Explore subjects different to your course – electives and pathways allow you to complement your main subject. Find out what opportunities your course offers

Gain programming skills and apply them to areas such as digital media, business and interactive design. Find out about our Year in Computing

Study abroad (optional)

Apply to study abroad – you’ll develop an international perspective and gain an edge when it comes to your career. Find out where your course could take you.

Placement (optional)

A placement is a great way to network and gain practical skills. When you leave Sussex, you'll benefit from having the experience employers are looking for.

Recent Life Sciences students have gone on placements at:

  • AkzoNobel
  • Pfizer
  • the NHS.

Find out more about placements and internships.

Please note

If you’re receiving – or applying for – USA federal Direct Loan funds, you can’t transfer to the version of this program with an optional study abroad period in any country or optional placement in the USA. Find out more about American Student Loans and Federal Student Aid

My speciality is bees and social insects, looking at how an ant colony is organised, and finding out how to control honey bee diseases.”Professor Francis Ratnieks
Professor of Apiculture (Evolution, Behaviour and Environment)

Fees

UK/EU students:
£9,250 per year
Channel Islands and Isle of Man students:
£9,250 per year
International students:
£18,750 per year
Study abroad:
Find out about grants and funding, tuition fees and insurance costs for studying abroad
Placement:
Find out about tuition fees for placements

Note that your fees may be subject to an increase on an annual basis.

Find out about typical living costs for studying at Sussex

Scholarships

Our focus is personal development and social mobility. To help you meet your ambitions to study at Sussex, we deliver one of the most generous scholarship programmes of any UK university.

Careers

Graduate destinations

96% of Biology students were in work or further study six months after graduatingRecent students have started jobs including:

  • screening assistant, NHS
  • science teacher, Teach First
  • intern, Cancer Research UK.

(HESA EPI, Destinations of Leavers from Higher Education Survey 2015)

Your future career

Throughout your course, transferable skills such as time management, communication and numerical and data analysis are embedded within the modules. You also develop your problem-solving and team-working abilities.

You can use your Biology degree for careers in areas including:

  • environment, energy and utilities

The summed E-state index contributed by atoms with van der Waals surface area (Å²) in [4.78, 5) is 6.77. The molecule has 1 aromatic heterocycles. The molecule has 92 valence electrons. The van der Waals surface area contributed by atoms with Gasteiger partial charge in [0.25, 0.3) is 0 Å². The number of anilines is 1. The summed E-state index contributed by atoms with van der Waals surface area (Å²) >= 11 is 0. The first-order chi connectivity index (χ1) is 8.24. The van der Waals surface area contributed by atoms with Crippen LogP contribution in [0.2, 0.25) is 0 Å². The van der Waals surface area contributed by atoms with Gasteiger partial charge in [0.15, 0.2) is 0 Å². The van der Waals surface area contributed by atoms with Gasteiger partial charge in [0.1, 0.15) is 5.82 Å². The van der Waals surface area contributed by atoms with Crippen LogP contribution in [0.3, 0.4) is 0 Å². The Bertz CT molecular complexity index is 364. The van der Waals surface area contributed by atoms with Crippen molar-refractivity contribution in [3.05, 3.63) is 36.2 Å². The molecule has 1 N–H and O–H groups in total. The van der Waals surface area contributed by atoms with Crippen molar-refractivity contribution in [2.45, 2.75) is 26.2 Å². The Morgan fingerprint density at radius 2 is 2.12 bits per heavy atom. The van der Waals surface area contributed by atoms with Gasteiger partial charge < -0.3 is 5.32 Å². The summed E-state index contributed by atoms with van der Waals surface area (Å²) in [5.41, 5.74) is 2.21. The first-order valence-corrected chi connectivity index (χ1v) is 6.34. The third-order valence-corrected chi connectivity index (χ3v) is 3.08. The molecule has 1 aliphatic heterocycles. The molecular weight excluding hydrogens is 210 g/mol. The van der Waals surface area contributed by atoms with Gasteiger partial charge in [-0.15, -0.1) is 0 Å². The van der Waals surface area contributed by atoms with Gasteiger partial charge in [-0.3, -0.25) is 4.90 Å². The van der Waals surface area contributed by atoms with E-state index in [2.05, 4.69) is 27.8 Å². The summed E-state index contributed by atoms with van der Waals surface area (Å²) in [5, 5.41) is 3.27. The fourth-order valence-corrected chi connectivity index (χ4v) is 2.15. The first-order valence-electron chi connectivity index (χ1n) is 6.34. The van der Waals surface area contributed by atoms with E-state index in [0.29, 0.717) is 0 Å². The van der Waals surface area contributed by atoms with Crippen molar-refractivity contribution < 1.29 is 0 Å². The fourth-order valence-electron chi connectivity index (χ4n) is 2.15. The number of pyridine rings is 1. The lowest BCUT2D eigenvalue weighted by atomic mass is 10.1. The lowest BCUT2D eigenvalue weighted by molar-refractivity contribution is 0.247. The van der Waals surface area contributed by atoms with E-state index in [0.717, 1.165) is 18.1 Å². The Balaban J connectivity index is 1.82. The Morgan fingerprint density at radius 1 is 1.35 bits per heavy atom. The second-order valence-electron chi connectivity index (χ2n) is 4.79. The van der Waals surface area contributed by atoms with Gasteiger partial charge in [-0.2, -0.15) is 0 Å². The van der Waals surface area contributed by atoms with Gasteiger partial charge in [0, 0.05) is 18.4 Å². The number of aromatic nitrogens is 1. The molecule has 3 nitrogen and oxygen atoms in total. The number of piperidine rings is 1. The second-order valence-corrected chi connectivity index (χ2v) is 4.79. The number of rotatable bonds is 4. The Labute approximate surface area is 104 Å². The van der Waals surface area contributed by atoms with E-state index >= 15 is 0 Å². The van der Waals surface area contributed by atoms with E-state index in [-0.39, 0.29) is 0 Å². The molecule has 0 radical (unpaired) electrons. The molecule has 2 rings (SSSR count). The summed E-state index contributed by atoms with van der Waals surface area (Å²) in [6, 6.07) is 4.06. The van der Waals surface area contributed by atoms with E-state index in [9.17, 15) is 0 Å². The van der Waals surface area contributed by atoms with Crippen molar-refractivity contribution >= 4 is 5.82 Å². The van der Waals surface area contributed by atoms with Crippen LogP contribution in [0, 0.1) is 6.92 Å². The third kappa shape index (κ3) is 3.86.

• patents, regulation and fast-moving consumer goods (FMCG)
  • health and biotechnology.

At Sussex, you can access careers support in the form of one-to-one appointments, drop-in clinics, exclusive jobs listings and talks given by industry professionals. This support continues after you’ve graduated.

Working while you study

Our Careers and Employability Centre can help you find part-time work while you study. Find out more about career development and part-time work

Academic Skills in Life Sciences

  • 15 credits
  • Autumn Teaching, Year 1

Students will learn about the range of research done in the School of Life Sciences, how to read and evaluate the primary research literature, how to write scientific essays, referencing scientific misconduct and also some of the quantitative skills needed in life sciences. This module is taught by lectures, workshops and tutorials, which are normally taken with the Academic advisor. A class will be run on careers.

Module learning outcomes

  • To understand and interpret a primary research paper in Life Sciences, especially the main research objectives, outcomes and how the conclusions are justified by the evidence.
  • To demonstrate the ability to understand and explain quantitative data especially the graphical presentation, and do basic calculations relevant to life sciences, including an understanding of units.
  • To develop communication skills and explain scientific concepts orally and in writing, using suitable organisation and use of graphics.
  • To search databases and online resources for information, understand plagiarism and use a conventional referencing system to build a bibliography.

Introduction to Evolution and Biodiversity

  • 15 credits
  • Autumn Teaching, Year 1

It has been said that 'nothing in biology makes sense except in the light of evolution' (Dobhansky, 1973). Understanding the principles of how the diversity of life has evolved is essential for any biologist. This module will introduce the basic theories and priciples in evolutionary biology including the mechanisms by which it works. The module will also introduce you to the diveristy of life and how it is classified using selected taxonomic groups of organisms as examples to teach the core principles.

Introduction to Ecology and Conservation

  • 15 credits
  • Spring Teaching, Year 1

This module provides a broad introduction to the main principles of ecology and conservation. Topics to be covered include population ecology (population growth, regulation, species interactions - competition, predation, mutualisms), community ecology (trophic structures and food webs, biodiversity, ecosystem services).

We then move on to macro-ecology, where we discuss local global patterns of biodiversity, factors controlling speicies distribution, abundance and biogeography. Finally we move on to consider applied issues in ecology and conservation, including habitat loss and fragmentation, invasive species, harvesting and ecological restoration.